There were more than a dozen Mother and Baby homes here. The last one closed in the 1990s. Some 7,500 women and girls gave birth in the homes run by the main churches and religious organisations.  Many women suffered arbitrary detention, forced labour, ill-treatment, and the removal and forced adoption of their babies.

Only a public inquiry can fuller reveal the extent and causes of the suffering. The victims deserve nothing less

Domestic Violence

Welcome news last week that, as part of updated legislation on domestic violence, coercive control will become an offence in Northern Ireland for the first time

Coercive control includes psychological and financial abuse as well as non-violent intimidation.

Figures released last October showed  that domestic abuse crimes were running at record levels in Northern Ireland . They have risen by 12% in a year to 17,251, the equivalent of 47 per day. Five women lost their lives from March of last year in in domestically motivated murders.

In conjunction with the planned introduction of anti-stalking legislation, covering physical and online abuse, last week’s initiatives can contribute to overcoming the marginalisation of women in Northern Ireland society but only a radical class driven restructuring of society can guarantee full rights and equal standing for women.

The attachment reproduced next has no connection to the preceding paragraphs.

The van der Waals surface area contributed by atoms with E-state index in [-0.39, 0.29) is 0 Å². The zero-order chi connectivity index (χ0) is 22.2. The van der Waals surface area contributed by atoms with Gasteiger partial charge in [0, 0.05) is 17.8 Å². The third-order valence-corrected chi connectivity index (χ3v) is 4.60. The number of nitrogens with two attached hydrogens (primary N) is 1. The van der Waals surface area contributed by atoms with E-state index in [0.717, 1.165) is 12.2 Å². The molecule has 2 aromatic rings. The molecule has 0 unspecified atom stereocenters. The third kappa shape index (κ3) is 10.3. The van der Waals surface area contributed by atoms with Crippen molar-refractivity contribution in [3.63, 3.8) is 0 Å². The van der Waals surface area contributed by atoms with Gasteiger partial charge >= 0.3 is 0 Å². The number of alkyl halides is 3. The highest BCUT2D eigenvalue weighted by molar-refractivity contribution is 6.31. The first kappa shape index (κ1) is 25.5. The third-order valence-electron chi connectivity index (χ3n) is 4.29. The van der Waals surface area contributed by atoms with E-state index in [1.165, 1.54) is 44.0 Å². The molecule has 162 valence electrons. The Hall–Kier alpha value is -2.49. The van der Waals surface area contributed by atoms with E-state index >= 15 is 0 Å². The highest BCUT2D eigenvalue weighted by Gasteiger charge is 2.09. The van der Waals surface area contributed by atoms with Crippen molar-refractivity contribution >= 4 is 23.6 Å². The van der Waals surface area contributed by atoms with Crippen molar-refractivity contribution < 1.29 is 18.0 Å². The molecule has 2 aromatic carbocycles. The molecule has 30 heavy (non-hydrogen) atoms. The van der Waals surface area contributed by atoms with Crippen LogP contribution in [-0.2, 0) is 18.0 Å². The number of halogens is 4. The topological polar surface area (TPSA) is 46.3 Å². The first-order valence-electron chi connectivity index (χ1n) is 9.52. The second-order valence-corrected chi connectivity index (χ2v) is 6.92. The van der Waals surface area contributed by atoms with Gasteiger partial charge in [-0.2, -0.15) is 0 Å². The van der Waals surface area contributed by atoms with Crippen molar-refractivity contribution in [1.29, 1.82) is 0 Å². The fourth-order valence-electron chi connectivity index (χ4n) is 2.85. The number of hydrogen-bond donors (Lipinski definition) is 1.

1974 shooting of Patrick McElhone

The McElhone family from Pomeroy deserves praise for their fortitude and persistence over more than five decades as they fought to vindicate their son as a totally innocent victim of a murderous act.

An inquest last week ruled that Patrick McElhone, a 24 year old farmer, shot dead by a soldier near his home in Limehill, Pomeroy, County Tyrone in August 1974 was an “innocent man shot in cold blood without warning when he was no threat to anyone”.

He was described in the inquest ruling as an “innocent man shot in cold blood without warning when he was no threat to anyone”.

Academic Selection

Finally, as it was announced last week that the vast majority of grammar schools here will not use academic criteria to admit pupils in 2021 it once again raises the question why there is a need for academic selection at all. But we probably know the answer to that already.